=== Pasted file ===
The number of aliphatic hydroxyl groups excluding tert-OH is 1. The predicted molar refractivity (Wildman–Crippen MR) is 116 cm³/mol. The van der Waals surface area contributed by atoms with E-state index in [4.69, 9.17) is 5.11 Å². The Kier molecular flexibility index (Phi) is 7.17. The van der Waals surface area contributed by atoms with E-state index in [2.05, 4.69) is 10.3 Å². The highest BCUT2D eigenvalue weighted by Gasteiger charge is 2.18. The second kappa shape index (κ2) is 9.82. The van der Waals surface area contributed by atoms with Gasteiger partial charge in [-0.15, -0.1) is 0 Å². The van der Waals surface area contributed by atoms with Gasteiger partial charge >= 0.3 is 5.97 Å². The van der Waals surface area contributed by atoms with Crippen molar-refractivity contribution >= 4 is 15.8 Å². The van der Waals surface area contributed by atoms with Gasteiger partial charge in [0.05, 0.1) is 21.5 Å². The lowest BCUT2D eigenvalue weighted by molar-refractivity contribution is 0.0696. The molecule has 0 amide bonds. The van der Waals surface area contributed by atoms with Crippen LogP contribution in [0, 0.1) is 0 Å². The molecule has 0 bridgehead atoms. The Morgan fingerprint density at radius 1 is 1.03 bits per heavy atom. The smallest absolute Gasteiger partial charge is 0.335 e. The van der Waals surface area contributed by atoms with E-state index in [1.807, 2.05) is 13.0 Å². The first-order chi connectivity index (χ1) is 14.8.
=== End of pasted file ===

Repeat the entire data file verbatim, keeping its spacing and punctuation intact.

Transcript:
The number of aliphatic hydroxyl groups excluding tert-OH is 1. The predicted molar refractivity (Wildman–Crippen MR) is 116 cm³/mol. The van der Waals surface area contributed by atoms with E-state index in [4.69, 9.17) is 5.11 Å². The Kier molecular flexibility index (Phi) is 7.17. The van der Waals surface area contributed by atoms with E-state index in [2.05, 4.69) is 10.3 Å². The highest BCUT2D eigenvalue weighted by Gasteiger charge is 2.18. The second kappa shape index (κ2) is 9.82. The van der Waals surface area contributed by atoms with Gasteiger partial charge in [-0.15, -0.1) is 0 Å². The van der Waals surface area contributed by atoms with Gasteiger partial charge >= 0.3 is 5.97 Å². The van der Waals surface area contributed by atoms with Crippen molar-refractivity contribution >= 4 is 15.8 Å². The van der Waals surface area contributed by atoms with Gasteiger partial charge in [0.05, 0.1) is 21.5 Å². The lowest BCUT2D eigenvalue weighted by molar-refractivity contribution is 0.0696. The molecule has 0 amide bonds. The van der Waals surface area contributed by atoms with Crippen LogP contribution in [0, 0.1) is 0 Å². The molecule has 0 bridgehead atoms. The Morgan fingerprint density at radius 1 is 1.03 bits per heavy atom. The smallest absolute Gasteiger partial charge is 0.335 e. The van der Waals surface area contributed by atoms with E-state index in [1.807, 2.05) is 13.0 Å². The first-order chi connectivity index (χ1) is 14.8.